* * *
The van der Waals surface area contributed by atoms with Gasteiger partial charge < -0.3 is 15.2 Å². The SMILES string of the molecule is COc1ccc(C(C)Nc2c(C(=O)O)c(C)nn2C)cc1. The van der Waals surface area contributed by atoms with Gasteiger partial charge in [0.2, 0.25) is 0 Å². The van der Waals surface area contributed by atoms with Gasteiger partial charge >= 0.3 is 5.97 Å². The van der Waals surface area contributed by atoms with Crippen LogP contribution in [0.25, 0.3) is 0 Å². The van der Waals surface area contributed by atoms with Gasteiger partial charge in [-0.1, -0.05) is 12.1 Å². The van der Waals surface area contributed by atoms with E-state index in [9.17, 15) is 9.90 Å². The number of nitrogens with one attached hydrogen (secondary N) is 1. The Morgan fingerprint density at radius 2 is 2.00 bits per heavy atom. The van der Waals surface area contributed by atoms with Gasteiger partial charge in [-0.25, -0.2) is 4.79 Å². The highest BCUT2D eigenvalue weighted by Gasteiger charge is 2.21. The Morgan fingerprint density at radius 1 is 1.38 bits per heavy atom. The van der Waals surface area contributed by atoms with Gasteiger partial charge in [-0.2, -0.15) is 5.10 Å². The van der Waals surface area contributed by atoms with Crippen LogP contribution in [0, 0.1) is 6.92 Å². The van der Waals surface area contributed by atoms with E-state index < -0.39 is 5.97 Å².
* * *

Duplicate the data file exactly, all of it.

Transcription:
The van der Waals surface area contributed by atoms with Gasteiger partial charge < -0.3 is 15.2 Å². The SMILES string of the molecule is COc1ccc(C(C)Nc2c(C(=O)O)c(C)nn2C)cc1. The van der Waals surface area contributed by atoms with Gasteiger partial charge in [0.2, 0.25) is 0 Å². The van der Waals surface area contributed by atoms with Gasteiger partial charge >= 0.3 is 5.97 Å². The van der Waals surface area contributed by atoms with Crippen LogP contribution in [0.25, 0.3) is 0 Å². The van der Waals surface area contributed by atoms with Gasteiger partial charge in [-0.1, -0.05) is 12.1 Å². The van der Waals surface area contributed by atoms with E-state index in [9.17, 15) is 9.90 Å². The number of nitrogens with one attached hydrogen (secondary N) is 1. The Morgan fingerprint density at radius 2 is 2.00 bits per heavy atom. The van der Waals surface area contributed by atoms with Gasteiger partial charge in [-0.25, -0.2) is 4.79 Å². The highest BCUT2D eigenvalue weighted by Gasteiger charge is 2.21. The Morgan fingerprint density at radius 1 is 1.38 bits per heavy atom. The van der Waals surface area contributed by atoms with Gasteiger partial charge in [-0.2, -0.15) is 5.10 Å². The van der Waals surface area contributed by atoms with Crippen LogP contribution in [0, 0.1) is 6.92 Å². The van der Waals surface area contributed by atoms with E-state index < -0.39 is 5.97 Å².